The Nelson area has a lot of eateries, including one frequently-lauded establishment a few steps from our front door. But the locals Iíd consulted had arrived at near-universal agreement: Flax (Mapua Wharf, Mapua) is the best of the bunch. And so, we choose it for our final restaurant meal in New Zealand.
Some choices one might like back.
When Flax is good, itís quite good. The atmosphere is fun and casual, the room is littered with regulars, and the food is the sort of high-quality, simply-prepared, ingredient-focused fare that, properly cooked, never goes out of style or taste. The problems are all off the menu, with a staff thatís a little too numerous and pushy for the room, and that brusquely rushes us through our meal with a very un-Kiwi coldness and rapidity. A scant 35 minutes after our arrival, weíre a few crumbs from being done with our main courses. This is no way to run a restaurant.
Perhaps thereís someone wielding a whip in the kitchen, but the hurry and bustle seems to unbalance our waitress, who tosses food in front of us, turns, and knocks over every single one of our neighboring tableís wine glasses. (I note, with concern, that she replaces neither their glasses nor their wine, and surreptitiously hold onto both or ours whenever she returns.) The prevailing impression here is that one must eat quickly or suffer the consequences; everything possible is done to move us in and out as rapidly as possible. Yet other tables seem to enjoy nearly an hour of profit-free postprandial lingering. Maybe one has to be a regular? Itís all baffling, and highly irritating.
I start with a delicious mushroom and oyster soup, taken in an unusual direction with the inclusion of dill and lots of piquant local olive oil (I donít inquire as to the source, unfortunately). It takes me a few minutes to warm to the combination, but Iím eventually won over; the flavors just need time to meld. That they donít until Iím at the end of the bowl suggests, yet again, some sort of rush in the kitchen. Soups, as every cook knows, cohere with age. Whatís the hurry?
Jenny Wheeler of Greenhough stops by the table to say hello, and seems much friendlier than she was at our previous encounter. Though it probably doesnít hurt that Iíve got one of her wines on the table. Her partner Andrew, who seems even more casual, has an insiderís connection here: his brother owns the restaurant. Iím tempted to ask if I can take away his brotherís watch, but restrain myself.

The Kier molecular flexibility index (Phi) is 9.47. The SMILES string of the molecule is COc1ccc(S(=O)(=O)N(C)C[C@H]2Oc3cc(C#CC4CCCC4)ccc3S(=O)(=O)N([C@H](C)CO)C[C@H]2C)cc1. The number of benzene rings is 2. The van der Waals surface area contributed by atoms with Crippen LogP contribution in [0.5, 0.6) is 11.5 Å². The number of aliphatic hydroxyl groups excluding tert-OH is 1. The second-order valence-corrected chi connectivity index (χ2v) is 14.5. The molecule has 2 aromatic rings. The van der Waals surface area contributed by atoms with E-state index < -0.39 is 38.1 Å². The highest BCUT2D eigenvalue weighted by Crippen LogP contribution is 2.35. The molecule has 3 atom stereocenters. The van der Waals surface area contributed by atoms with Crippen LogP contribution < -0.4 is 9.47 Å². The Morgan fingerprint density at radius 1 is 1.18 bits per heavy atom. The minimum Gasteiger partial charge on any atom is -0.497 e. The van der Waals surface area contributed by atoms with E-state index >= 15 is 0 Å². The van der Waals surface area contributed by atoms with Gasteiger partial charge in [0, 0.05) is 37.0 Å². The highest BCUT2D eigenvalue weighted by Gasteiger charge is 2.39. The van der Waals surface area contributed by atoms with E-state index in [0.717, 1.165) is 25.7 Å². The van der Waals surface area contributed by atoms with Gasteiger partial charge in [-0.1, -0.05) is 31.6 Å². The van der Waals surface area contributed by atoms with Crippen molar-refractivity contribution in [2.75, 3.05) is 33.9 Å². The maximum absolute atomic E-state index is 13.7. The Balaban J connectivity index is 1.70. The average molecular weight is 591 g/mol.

Pork belly in a tomato-based sauce, accompanied by kumara and grilled bok choy, isnít a dish that the fat-fearful would want to contemplate, but I love it. The pork, especially, is delicious, and flawlessly brought to that perfectly-poised point between decadent juiciness and artery-preserving rendering. The skin isnít crisped Ė a technique Iíll come to expect in later years Ė but the dish suffers not a whit for the lack.
For dessert, Iím served house-made ice creams that are rather melted by the time they arrive at our table. Whatís the matter, couldnít they get them out fast enough? (Sorry, sarcasm has gotten the better of me.) A rather dismal flat white Ė a drink that requires patience, so itís no surprise that Flax canít execute it Ė follows, both overly foamy and under-flavored.
As Iíve noted, Flax has good qualities, and I wouldnít want to discourage anyone from dining here, but despite its reputation it must be treated as a cafť that serves food, rather than the restaurant it has ambitions of being. (Adding to this feeling: one pays at the counter, rather than at tablesideÖa bit of info that isnít made clear to us as we linger, post-coffee, wondering if the check will ever arrive. That could explain the permanently-occupied tables, though.) There is, however, one unquestioned positive aspect to Flax: itís sinfully inexpensive given the quality of the food and the wine. If only the service met the same standard. (3/05)
Note: Apparently, Flax has closed.
Copyright © Thor Iverson